Three years ago this afternoon, on a rather bright and sunny Easter Sunday in Greenwich, the Dr said, "Oh, go on then".
It seems a world away now. There was no Droo on the telly, I’d yet to get inside the Stockwell Moat Studios, and we lived in an underground flat with poo seeping up through the floor. Ah, happy days…
The commemorative wossname for a third anniversary is leather, according to my extensive research (no, not Wikipedia but page 55 of Schott’s Original Miscellany). But what to get the Mrs, who already has cat suits and whips?
After some lateral consternation, I settled on 300 – Frank Miller and Lynn Varley’s lavish comic-strip version of the battle of Thermopylae. Well they’re wearing leather shoes and shields. It’s also Greek stuff, which the wife likes, and comics is what we enthused about the first time we met.
It’s a graphically violent, lurid story, a tiny band of macho warriors going against all the odds. Miller’s style – which I first saw in Ronin – is stark and shadowy, with crudely hewn figures carved into the page, spattered with gore and muck. The story moves quickly and is unrelenting, piling up the Spartan mythology. They crack butch jokes in the face of misery and their training is more like torture.
For something so epic and steeped in history it’s not unlike the recent Commando collections, tough men being hacked to bits for the edification of children. It also reminded me of the hard-edged violence and humour of some of my favourite old Judge Dredd.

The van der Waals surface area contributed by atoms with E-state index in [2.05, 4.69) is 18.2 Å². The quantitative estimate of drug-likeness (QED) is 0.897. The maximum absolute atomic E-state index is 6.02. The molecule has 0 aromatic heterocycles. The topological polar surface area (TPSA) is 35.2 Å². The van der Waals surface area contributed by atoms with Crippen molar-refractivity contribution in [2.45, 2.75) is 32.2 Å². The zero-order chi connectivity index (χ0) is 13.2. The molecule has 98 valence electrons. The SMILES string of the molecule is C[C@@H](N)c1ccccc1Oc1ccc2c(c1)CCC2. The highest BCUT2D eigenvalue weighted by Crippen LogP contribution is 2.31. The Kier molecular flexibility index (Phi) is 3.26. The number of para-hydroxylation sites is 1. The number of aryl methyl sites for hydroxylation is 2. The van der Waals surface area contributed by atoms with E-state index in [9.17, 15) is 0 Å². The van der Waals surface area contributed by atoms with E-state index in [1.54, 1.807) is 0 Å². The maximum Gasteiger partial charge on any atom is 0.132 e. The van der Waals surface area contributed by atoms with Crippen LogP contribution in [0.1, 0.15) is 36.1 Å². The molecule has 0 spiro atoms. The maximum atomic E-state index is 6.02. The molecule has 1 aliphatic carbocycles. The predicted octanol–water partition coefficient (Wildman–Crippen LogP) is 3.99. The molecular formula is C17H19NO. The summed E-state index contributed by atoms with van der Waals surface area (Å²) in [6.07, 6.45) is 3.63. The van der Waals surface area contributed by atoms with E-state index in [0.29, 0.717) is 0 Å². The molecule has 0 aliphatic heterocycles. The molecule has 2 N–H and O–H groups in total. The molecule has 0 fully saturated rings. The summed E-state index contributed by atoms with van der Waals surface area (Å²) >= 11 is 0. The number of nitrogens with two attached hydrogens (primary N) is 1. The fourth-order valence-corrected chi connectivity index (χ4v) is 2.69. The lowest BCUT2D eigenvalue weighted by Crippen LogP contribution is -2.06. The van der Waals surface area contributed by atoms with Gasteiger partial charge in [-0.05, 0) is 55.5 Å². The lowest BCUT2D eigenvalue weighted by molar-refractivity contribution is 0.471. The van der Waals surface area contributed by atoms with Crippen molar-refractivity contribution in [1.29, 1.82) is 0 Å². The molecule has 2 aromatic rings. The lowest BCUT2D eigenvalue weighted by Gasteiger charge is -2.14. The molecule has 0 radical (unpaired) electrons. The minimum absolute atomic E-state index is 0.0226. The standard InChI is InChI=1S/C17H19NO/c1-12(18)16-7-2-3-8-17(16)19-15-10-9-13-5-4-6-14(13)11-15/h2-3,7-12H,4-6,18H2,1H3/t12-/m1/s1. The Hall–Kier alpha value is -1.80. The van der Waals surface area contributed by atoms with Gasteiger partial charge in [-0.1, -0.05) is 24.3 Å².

But it’s also a fun way to crystalise in my brain things I’d sort of gleaned in bits and pieces. I now understand how the battle played out, and know the Persian King Xerxes for more than being the "X" in Edward Lear’s alphabet rhymes.
Some concern that it might be read as don’t-negotiate-with-the-black-foreigners, and the Spartans’ lust for the glorious death that echoes in the heavens and history is never problematised as religious fundamentalism. No, it’s Xerxes seeing himself as a God that is hubris.
But it’s richly told and incredible looking, and we now both want to go see the film. The Dr muttered something about it being "visual culture" and so relevant to her work. Which also means we can claim the tax back on the tickets. Woo!
Thinking of graphic comics (if you see what I mean), A. leant me Marvel Zombies, which is one of the maddest lends yet. It’s about an alternative universe where zombie-ism wins, and undead superheroes eat the whole world up. Colonel (nee Captain) America has half his head sliced off and Peter Parker eats his wife and his auntie. There’s also some fun stuff as the zombie heroes try to keep the hunger in check by re-eating stuff that falls from the jagged holes in their bodies. Nice.
It’s a vicious and funny one-off, packed full of comics continuity that mostly passed me by. But having always felt that Marvel was a bit goody-goody, this is a joyously guilty pleasure.